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By Marc Kodack
The National Drought Resilience Partnership (NDRP) recently released a report on its priority actions on long-term drought resilience. The NDRP was created in 2016 and consists of multiple federal agencies, including the Departments of Defense, Interior, Agriculture, Energy, Homeland Security, and Commerce. These departments, other federal agencies, and offices “work together to leverage technical and financial federal resources, strengthen communication, and foster collaboration among its members to productively support state, tribal, and local efforts to build, protect, and sustain drought resilience capacity at regional and basin scales.” However, the climate change and drought nexus is not emphasized within NDRP’s mission, and how climate change affects drought resilience is not addressed at all in the report. That’s a striking omission, given the clear connections, and the importance of accounting for climate change when strengthening drought resilience. (more…)
On April 16, the PBS News Hour ran a story called “In Niger, rising temperatures mean barren fields — but fertile ground for terrorism.” The story addresses climate change and its impact on food security in the country, as well as how some organizations, like U.S. Africa Command, the World Food Program, and CARE, approach the problem.
General Thomas Waldhauser, Commander of US Africa Command (AFRICOM) – head of all American military forces in Africa – was interviewed for the story. He stated:
The climate and environment challenges on the continent really do start to contribute to security challenges…Some of the [terrorist] groups in the Northern Mali-Niger area there, they leverage these challenges to recruit, because they really are after influence. And they want to maintain their livelihood.
By Lieutenant Commander Oliver-Leighton Barrett, US Navy (Ret)
Most of the story-lines driving the international community’s understanding of the Venezuelan crisis center on the Maduro regime’s gross mismanagement of the economy, and its clean break from democratic laws and tradition. That makes sense, not least as the most “proximate” causes of the current political turmoil in the country seem to be clearly related to those factors. However, there are some background factors that have gone less noticed. The Venezuelan government’s inability to manage its strained water resources in the face of a drought that the nation’s meteorologists characterized as “the worst in at least 40 years,” for example, is a largely unwritten part of the story that deserves to be aired. (more…)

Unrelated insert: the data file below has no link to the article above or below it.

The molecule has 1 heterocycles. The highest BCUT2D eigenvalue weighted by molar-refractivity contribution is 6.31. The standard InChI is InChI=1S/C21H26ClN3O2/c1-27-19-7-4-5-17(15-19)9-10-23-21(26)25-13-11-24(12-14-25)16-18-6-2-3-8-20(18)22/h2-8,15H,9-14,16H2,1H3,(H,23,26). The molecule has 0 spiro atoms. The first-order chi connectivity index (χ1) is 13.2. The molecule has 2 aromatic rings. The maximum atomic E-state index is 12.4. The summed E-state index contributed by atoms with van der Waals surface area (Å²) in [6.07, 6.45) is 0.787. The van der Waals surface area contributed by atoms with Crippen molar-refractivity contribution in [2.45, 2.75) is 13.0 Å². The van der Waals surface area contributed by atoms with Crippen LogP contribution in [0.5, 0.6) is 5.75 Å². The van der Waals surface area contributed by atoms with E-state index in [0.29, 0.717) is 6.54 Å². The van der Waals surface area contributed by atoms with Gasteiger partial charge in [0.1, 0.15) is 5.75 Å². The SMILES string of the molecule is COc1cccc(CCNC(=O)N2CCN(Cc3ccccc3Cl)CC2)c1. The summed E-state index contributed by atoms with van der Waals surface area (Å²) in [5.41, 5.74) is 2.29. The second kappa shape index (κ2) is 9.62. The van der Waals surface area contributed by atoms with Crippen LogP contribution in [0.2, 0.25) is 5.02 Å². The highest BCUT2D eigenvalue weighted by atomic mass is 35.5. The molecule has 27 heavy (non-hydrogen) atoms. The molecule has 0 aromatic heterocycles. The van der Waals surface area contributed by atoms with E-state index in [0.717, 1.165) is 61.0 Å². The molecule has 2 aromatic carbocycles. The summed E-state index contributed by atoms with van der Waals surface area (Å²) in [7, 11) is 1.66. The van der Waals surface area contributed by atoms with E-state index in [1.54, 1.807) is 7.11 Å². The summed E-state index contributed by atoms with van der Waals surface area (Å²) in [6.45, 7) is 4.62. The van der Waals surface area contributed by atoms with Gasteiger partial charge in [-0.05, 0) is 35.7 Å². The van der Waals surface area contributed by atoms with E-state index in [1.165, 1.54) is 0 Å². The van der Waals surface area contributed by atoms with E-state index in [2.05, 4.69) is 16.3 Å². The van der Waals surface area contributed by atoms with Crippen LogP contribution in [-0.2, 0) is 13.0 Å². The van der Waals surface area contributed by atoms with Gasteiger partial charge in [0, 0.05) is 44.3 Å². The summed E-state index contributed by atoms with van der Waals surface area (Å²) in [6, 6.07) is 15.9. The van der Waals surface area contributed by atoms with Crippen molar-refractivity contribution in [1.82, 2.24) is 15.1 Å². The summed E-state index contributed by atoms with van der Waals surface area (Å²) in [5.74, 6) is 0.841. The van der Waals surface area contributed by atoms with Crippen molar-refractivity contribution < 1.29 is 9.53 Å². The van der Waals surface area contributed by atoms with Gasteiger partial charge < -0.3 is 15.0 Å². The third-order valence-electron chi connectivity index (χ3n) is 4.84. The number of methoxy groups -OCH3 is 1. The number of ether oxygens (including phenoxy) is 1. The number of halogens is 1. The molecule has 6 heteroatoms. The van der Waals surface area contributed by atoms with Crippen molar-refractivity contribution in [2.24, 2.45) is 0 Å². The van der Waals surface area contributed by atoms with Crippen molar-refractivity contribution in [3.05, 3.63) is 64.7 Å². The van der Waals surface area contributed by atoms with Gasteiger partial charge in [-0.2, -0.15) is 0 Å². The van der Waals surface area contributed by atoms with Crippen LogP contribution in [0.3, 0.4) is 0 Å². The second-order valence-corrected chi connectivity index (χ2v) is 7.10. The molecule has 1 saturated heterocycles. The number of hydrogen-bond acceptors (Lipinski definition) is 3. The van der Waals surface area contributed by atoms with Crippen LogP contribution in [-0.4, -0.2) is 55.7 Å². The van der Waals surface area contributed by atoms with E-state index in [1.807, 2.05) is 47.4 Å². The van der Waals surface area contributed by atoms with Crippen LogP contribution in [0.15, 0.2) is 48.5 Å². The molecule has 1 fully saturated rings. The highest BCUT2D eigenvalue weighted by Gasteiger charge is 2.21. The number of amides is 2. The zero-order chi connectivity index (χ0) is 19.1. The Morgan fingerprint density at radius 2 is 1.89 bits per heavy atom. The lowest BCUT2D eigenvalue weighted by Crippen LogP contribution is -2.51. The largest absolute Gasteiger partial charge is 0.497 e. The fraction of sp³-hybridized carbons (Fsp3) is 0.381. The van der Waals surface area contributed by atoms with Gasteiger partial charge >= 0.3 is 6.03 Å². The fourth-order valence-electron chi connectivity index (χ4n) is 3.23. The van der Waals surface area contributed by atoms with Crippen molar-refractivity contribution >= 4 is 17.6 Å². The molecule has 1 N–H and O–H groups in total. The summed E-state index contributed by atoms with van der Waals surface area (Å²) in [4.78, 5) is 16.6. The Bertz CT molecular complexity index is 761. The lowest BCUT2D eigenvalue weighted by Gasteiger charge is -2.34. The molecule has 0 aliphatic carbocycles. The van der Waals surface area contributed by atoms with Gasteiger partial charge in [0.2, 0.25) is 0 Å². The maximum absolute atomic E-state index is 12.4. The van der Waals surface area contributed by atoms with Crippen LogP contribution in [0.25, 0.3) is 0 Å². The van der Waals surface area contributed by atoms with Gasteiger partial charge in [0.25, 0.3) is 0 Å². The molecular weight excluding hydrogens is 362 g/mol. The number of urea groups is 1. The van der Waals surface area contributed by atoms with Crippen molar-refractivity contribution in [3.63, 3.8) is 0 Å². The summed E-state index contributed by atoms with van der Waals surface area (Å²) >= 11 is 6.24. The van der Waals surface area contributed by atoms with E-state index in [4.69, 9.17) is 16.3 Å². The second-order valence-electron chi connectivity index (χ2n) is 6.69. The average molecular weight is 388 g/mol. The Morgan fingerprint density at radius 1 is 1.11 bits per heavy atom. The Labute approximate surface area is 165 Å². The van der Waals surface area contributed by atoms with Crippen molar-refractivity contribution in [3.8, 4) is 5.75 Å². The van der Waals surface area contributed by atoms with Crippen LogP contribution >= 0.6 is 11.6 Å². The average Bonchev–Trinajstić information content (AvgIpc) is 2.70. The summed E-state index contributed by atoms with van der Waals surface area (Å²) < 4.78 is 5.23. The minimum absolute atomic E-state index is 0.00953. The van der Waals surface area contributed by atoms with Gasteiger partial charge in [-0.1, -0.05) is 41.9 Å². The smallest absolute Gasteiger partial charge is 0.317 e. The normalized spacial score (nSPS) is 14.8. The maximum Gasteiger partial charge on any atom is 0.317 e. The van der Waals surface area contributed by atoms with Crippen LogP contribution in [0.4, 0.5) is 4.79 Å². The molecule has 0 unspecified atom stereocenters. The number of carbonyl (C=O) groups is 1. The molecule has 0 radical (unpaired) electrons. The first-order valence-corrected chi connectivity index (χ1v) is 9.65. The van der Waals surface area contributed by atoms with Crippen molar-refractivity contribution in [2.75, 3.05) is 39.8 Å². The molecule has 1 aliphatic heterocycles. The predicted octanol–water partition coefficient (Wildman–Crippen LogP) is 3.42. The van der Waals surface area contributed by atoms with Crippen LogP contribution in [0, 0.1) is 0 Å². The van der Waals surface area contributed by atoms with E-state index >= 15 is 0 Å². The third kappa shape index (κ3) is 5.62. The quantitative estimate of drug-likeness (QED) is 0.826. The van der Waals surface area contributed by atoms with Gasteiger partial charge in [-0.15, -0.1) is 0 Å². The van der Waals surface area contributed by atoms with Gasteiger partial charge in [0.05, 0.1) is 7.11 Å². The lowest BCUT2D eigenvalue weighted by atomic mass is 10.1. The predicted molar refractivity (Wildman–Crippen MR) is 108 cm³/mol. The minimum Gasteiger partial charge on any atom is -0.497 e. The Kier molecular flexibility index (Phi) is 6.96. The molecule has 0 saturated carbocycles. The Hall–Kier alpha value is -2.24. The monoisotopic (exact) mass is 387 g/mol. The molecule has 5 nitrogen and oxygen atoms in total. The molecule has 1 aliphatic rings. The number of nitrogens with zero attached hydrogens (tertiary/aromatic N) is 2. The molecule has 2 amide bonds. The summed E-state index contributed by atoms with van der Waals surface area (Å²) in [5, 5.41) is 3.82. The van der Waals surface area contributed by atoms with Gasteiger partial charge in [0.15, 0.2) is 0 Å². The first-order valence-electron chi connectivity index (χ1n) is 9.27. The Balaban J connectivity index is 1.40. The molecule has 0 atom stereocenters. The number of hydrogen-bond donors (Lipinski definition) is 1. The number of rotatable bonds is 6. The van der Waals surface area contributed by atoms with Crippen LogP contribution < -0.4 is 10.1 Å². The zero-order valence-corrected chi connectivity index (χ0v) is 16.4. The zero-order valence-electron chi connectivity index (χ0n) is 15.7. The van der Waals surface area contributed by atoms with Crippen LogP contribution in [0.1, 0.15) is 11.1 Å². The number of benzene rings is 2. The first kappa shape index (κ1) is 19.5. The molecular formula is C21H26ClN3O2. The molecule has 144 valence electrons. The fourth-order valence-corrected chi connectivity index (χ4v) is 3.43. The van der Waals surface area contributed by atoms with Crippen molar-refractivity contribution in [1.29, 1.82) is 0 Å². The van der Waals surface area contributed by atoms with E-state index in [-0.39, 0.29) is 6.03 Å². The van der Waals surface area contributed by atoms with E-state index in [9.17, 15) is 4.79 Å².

By Neil Bhatiya, Climate and Diplomacy Fellow, The Center for Climate and Security
Much of the work the policy community has done with regard to the role climate change may play in driving armed conflict rests on important social science research which seeks to explore how conflicts start, are sustained, and eventually end. A lot of work in this subfield has focused on well-known case studies such as Syrian drought and the ongoing civil war there. In a new study in last Fall’s Proceedings of the National Academy of Sciences (PNAS) Nina von Uexkull, Mihai Croicua, Hanne Fjeldea, and Halvard Buhaug add some essential new evidence to the debate over how climate change impacts, in this case increased drought, play into conflict dynamics. (more…)